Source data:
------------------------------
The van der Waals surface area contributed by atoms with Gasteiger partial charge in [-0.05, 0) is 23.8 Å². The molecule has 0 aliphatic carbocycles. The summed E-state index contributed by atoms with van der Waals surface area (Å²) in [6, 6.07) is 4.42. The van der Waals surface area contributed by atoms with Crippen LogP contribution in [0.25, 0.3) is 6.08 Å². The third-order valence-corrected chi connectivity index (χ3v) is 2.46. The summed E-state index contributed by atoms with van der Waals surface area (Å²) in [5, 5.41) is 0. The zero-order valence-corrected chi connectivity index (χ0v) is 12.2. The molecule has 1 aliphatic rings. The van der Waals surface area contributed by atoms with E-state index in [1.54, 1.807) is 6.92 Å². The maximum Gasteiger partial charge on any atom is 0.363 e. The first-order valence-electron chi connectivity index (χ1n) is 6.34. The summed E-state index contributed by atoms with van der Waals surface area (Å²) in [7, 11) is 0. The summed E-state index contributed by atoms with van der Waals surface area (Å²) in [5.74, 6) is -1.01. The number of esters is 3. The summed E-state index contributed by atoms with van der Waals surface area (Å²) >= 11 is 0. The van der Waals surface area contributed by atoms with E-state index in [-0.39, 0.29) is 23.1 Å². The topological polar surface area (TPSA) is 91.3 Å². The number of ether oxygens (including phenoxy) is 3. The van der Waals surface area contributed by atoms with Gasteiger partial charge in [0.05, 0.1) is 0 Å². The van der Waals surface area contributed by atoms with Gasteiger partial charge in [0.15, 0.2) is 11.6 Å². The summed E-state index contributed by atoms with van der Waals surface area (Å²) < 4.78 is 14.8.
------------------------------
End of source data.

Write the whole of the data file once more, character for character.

The van der Waals surface area contributed by atoms with Gasteiger partial charge in [-0.05, 0) is 23.8 Å². The molecule has 0 aliphatic carbocycles. The summed E-state index contributed by atoms with van der Waals surface area (Å²) in [6, 6.07) is 4.42. The van der Waals surface area contributed by atoms with Crippen LogP contribution in [0.25, 0.3) is 6.08 Å². The third-order valence-corrected chi connectivity index (χ3v) is 2.46. The summed E-state index contributed by atoms with van der Waals surface area (Å²) in [5, 5.41) is 0. The zero-order valence-corrected chi connectivity index (χ0v) is 12.2. The molecule has 1 aliphatic rings. The van der Waals surface area contributed by atoms with E-state index in [1.54, 1.807) is 6.92 Å². The maximum Gasteiger partial charge on any atom is 0.363 e. The first-order valence-electron chi connectivity index (χ1n) is 6.34. The summed E-state index contributed by atoms with van der Waals surface area (Å²) in [7, 11) is 0. The summed E-state index contributed by atoms with van der Waals surface area (Å²) in [5.74, 6) is -1.01. The number of esters is 3. The summed E-state index contributed by atoms with van der Waals surface area (Å²) >= 11 is 0. The van der Waals surface area contributed by atoms with E-state index in [-0.39, 0.29) is 23.1 Å². The topological polar surface area (TPSA) is 91.3 Å². The number of ether oxygens (including phenoxy) is 3. The van der Waals surface area contributed by atoms with Gasteiger partial charge in [0.05, 0.1) is 0 Å². The van der Waals surface area contributed by atoms with Gasteiger partial charge in [0.15, 0.2) is 11.6 Å². The summed E-state index contributed by atoms with van der Waals surface area (Å²) < 4.78 is 14.8.